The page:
January is upon us with another season of Harmattan cloaking us in a grey blanket of dust. In my rapidly dwindling romantic notions of Africa, I am still surprised that the air here is not a cloud of red, (‘a rain of blood’, as harmattan is described by Almasey in The English Patient), but indeed it is a grey fog which leaves a film of red dust over everything. And if we keep up these romantic notions, can I extend this fog metaphor to the January time of reflections, resolutions, and for our family, anniversaries?
From the end of December, our family marks Christmas, the anniversary of my darling mother’s death, my birthday, our wedding anniversary, and in February (14, oh the irony!), our third Ghanaversary. This is all combined with the excitement, expectation, and to be honest, the sheer relief, of an annual holiday. So to say this time of the year is emotionally charged is somewhat of an understatement.
This January also marks the one year anniversiary of the children and I moving to Accra. It has been, without doubt, the smartest thing we have done since moving to Ghana. School is great, we all have the simplest of happiness’s: friends! A social set. But the move to Accra has also meant a whole new adjustment, which to be honest swings from hectic happiness to feelings of jaded frustration and lack of focus. Clearly this has impacted my writing, as life in Accra has taken a turn towards the decidedly ‘normal’. This, combined with a loss of the sense of the new, means I have been less inclined to find the frustrating fabulous and the irritating exotic. As an example I renewed my drivers licence a few days ago. Around the licensing authority is a hive of related industry, a sprawling, dusty courtyard of sorts where photocopies and passport photos must be made, and of course food vendors, who all push their wares from bubbling pots of oil to brown stews and giblet kebabs. Inside the office are ambiguous queues of people, whose emotions range from frustrated to almost despondent. In a society where information is power, a few signs directing us to the correct proceedure would be inordinately helpful, but are, of course, absent. As my time here progresses I have become more determined not to pay ‘the dash’ to facilitate any official process. But after asking the security guard where I should queue first, their very helpful response was followed by ‘Remember to pay me small small when you are finished’. But 45 minutes later, with a small sense of pride, I walked out with a renewed licence, 10GHC worse off, and smiling only at the comment from a man sitting next to me who bemoaned ‘We can’t organise anything in this country’. I guess I can’t always find such mundane activities a perverse adventure, sometimes they are just mundane.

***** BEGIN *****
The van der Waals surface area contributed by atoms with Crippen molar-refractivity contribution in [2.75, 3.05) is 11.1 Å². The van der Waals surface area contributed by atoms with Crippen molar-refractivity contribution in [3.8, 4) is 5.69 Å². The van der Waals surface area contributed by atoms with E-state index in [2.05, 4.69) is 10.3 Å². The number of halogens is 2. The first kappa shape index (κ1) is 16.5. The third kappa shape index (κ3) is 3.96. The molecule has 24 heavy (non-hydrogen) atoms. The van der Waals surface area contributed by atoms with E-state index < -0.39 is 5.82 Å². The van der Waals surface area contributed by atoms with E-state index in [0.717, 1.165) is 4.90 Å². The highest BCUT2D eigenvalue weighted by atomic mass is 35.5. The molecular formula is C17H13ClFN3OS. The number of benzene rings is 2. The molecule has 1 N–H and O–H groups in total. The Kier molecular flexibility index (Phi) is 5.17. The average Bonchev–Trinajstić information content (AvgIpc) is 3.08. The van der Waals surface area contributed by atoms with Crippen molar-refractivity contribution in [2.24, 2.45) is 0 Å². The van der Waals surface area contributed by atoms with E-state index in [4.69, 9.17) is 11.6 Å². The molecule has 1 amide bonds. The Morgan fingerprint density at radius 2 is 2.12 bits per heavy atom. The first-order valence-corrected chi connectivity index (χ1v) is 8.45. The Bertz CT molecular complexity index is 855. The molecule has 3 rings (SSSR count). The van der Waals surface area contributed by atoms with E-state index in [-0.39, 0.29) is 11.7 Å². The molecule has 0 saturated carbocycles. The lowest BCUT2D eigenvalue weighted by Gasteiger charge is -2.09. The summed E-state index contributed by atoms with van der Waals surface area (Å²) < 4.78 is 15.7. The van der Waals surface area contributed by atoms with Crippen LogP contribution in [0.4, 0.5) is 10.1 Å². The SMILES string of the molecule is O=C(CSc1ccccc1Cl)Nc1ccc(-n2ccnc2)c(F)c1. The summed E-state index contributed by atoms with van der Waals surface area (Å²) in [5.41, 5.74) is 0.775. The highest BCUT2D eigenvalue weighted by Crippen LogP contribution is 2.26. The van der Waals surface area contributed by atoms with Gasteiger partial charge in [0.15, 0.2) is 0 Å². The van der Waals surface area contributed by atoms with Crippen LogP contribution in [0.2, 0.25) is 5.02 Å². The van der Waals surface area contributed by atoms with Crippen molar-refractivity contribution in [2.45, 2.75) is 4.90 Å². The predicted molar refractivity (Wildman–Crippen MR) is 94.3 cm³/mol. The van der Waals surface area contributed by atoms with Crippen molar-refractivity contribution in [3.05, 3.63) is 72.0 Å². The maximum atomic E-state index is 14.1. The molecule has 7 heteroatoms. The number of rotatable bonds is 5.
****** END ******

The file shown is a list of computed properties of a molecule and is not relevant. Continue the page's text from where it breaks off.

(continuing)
While my draft folder is full, the lack of blog posting is intrincally tied to the absurd fear of failure being worse than doing nothing at all. Even writing those words emphasises to me absurdity of failure on my own blog. But I have struggled with my voice over the last few months. From the feedback I get from people in Ghana, they want to read about the practicalities of life here (of which is there is not a great deal of information for expats online), while the swing to the more mundane aspects of life in Accra makes me want to write more generally about life. The writing is a strange dichotomy of wanting this to be record of our lives here and providing information that others may find useful or meaningful in some way. I have let this indecision about the direction the blog should take paralyse me as to posting ANYTHING! Ridiculous, I know. But I’m a classic first-born daughter, always looking for the gold star.
January is for most of us a time of reflection. I have used these last few days before reality comes crashing back down to read Gretchen Rubin’s ‘The Happiness Project’, and while I lack her focus on examining every aspect of my life, I do firmly believe that the human condition is to be happy. The most important thing I took away from the book was that for happiness to flourish, it must occur in an environment of growth. We all need to be working towards something meaningful, whether it is as simple (and as difficult) as enjoying our children more, to more challenging tasks like writing a novel or learning French or becoming an astronaut.. I have also read the supremely enjoyable book by Chris Hadfield, ‘An Astronauts guide to life on earth’. Chris is a force of positive energy whose focus is second to none. From a nine year old boy to accomplished astronaut and media personality, his drive and sense of preparedness is extraordinary. And maybe that’s the secret, that this is life….and we’d better make the most of it. It will be over before any of us realise. As a very good friend of mine says, there are three secrets to happiness: 1) Something to do, 2) Someone to love and 3) Something to look forward to.
And so January comes and I am probably no wiser than I was in December, but now have a sense that this is writing is for me. I hope this brain dump will break the proverbial wall, and the writing will flow more smoothly. Hopefully youwill derive some pleasure from it as well.
And before I procrastinate any more, how about I just push that damn “Publish to six degrees north’ button!!